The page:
No pumping iron for the M’s:
Just got out of the Mariners weight room down here, which, I have to
say, is almost completely devoid of weights. The Mariners, as we
mentioned yesterday on the blog, have signed a three-year contract with Dr. Marcus Elliott of Santa Barbara, Calif., founder
of the Peak Performance Project (P3). Elliott has been working with
Mariners trainers the past couple of months to overhaul the team’s
entire approach to fitness. In a nutshell, the idea is to focus on
reducing injuries and making Seattle players more athletic through a
series of workouts that have little to do with traditional
Instead, the team will focus on strengthening the movements used in
baseball — things like the ability to generate force through a
player’s hip rotation.
Used to be that people said baseball players shouldn’t lift weights because they were supposed to stay limber and loose. Then everyone lifted weights and credited that for all the home runs. Then everyone said that the weight lifting didn’t do anything, it was really the steroids. Now we’re trying something new.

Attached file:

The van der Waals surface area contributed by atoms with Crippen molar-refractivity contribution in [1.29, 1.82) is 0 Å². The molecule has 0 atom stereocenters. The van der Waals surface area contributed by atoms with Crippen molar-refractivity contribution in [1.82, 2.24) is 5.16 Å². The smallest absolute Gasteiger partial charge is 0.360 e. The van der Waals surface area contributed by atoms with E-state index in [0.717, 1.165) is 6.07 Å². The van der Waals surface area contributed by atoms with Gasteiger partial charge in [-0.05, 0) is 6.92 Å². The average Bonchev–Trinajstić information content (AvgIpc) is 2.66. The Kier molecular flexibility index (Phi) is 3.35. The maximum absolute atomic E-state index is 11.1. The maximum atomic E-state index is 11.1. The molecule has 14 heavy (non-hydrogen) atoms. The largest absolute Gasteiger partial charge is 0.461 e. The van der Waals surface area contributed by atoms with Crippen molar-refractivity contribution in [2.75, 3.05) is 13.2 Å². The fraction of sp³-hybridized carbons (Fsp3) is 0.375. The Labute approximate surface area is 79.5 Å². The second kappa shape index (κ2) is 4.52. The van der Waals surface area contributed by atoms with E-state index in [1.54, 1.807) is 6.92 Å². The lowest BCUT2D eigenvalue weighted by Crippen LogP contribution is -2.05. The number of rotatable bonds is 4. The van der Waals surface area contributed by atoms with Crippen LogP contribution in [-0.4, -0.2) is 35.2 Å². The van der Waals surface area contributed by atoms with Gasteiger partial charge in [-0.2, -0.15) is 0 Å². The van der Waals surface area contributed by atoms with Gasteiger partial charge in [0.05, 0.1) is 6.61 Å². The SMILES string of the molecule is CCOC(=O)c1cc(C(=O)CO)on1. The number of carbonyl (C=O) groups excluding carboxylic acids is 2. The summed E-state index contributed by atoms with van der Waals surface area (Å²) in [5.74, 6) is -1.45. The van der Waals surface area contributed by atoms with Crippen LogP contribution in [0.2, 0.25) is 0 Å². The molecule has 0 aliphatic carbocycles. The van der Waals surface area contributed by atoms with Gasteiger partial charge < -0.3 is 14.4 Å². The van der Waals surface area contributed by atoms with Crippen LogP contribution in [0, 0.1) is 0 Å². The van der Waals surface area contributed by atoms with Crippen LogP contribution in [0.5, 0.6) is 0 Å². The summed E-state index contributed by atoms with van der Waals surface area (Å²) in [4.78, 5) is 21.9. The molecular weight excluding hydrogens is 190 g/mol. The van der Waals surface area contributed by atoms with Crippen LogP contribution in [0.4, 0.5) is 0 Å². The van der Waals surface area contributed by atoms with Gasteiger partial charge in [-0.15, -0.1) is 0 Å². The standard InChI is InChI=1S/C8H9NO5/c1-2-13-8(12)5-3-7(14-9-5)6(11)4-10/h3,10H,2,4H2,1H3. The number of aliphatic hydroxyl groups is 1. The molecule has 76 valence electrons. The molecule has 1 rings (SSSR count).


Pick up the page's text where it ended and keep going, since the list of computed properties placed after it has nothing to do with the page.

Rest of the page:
I have no idea what sort of conditioning really works the best. Usually the best results are realized by whatever conditioning program the really good baseball players are doing. If the Mariners win 95 games this year more teams will sell the weights next year. If they win 79 people will forget this little experiment ever happened.
Outfielder David DeJesus announced his retirement from Major League Baseball on Twitter Wednesday afternoon. He’ll be joining CSN Chicago for Cubs coverage.
DeJesus, 37, spent 13 seasons in the big leagues from 2003-15 with the Royals, Athletics, Cubs, Nationals, Rays, and Angels. He hit a composite .275/.349/.512 with 99 home runs and 573 RBI across 5,916 plate appearances.
We wish the best of luck to DeJesus as he begins a new career in sports media.
Former major league pitcher, manager, and front office executive Dallas Green has died at the age of 82, Jon Heyman of FanRag Sports reports.
Green pitched for the Phillies for the first five years of his career from 1960-64, then went to the Washington Sentators, the Mets, and back to the Phillies before retiring after the ’67 season. He managed the Phillies from 1979-81, leading them to the organization’s first ever championship in ’80. The Cubs hired Green after the 1981 season to serve as executive vice president and general manager. He quit after the ’87 season. Green briefly managed the Yankees in ’89, then took the helm of the Mets from ’93-96.
Green was a controversial figure during his managing and GM days as he was not afraid to say exactly what he was thinking. He got into many conflicts with his players and coaches, but some think it helped the Phillies in the World Series in 1980. The Phillies inducted him into their Wall of Fame in 2006.